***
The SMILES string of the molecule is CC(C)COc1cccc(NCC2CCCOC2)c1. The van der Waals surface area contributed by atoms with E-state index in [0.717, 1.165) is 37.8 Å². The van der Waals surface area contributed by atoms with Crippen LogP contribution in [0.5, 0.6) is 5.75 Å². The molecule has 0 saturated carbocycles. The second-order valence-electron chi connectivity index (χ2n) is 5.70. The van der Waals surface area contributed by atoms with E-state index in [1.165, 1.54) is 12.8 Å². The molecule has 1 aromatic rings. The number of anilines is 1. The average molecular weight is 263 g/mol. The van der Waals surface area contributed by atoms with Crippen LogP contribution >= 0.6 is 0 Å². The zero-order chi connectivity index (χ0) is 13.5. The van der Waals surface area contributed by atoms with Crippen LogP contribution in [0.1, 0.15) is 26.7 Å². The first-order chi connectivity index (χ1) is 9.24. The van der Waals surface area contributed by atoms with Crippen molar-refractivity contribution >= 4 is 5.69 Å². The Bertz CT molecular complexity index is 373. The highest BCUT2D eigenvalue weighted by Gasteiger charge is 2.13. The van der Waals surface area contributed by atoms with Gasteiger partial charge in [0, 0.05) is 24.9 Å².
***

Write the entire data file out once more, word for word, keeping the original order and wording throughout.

The SMILES string of the molecule is CC(C)COc1cccc(NCC2CCCOC2)c1. The van der Waals surface area contributed by atoms with E-state index in [0.717, 1.165) is 37.8 Å². The van der Waals surface area contributed by atoms with Crippen LogP contribution in [0.5, 0.6) is 5.75 Å². The molecule has 0 saturated carbocycles. The second-order valence-electron chi connectivity index (χ2n) is 5.70. The van der Waals surface area contributed by atoms with E-state index in [1.165, 1.54) is 12.8 Å². The molecule has 1 aromatic rings. The number of anilines is 1. The average molecular weight is 263 g/mol. The van der Waals surface area contributed by atoms with Crippen LogP contribution >= 0.6 is 0 Å². The zero-order chi connectivity index (χ0) is 13.5. The van der Waals surface area contributed by atoms with Crippen LogP contribution in [0.1, 0.15) is 26.7 Å². The first-order chi connectivity index (χ1) is 9.24. The van der Waals surface area contributed by atoms with Crippen molar-refractivity contribution >= 4 is 5.69 Å². The Bertz CT molecular complexity index is 373. The highest BCUT2D eigenvalue weighted by Gasteiger charge is 2.13. The van der Waals surface area contributed by atoms with Gasteiger partial charge in [0, 0.05) is 24.9 Å².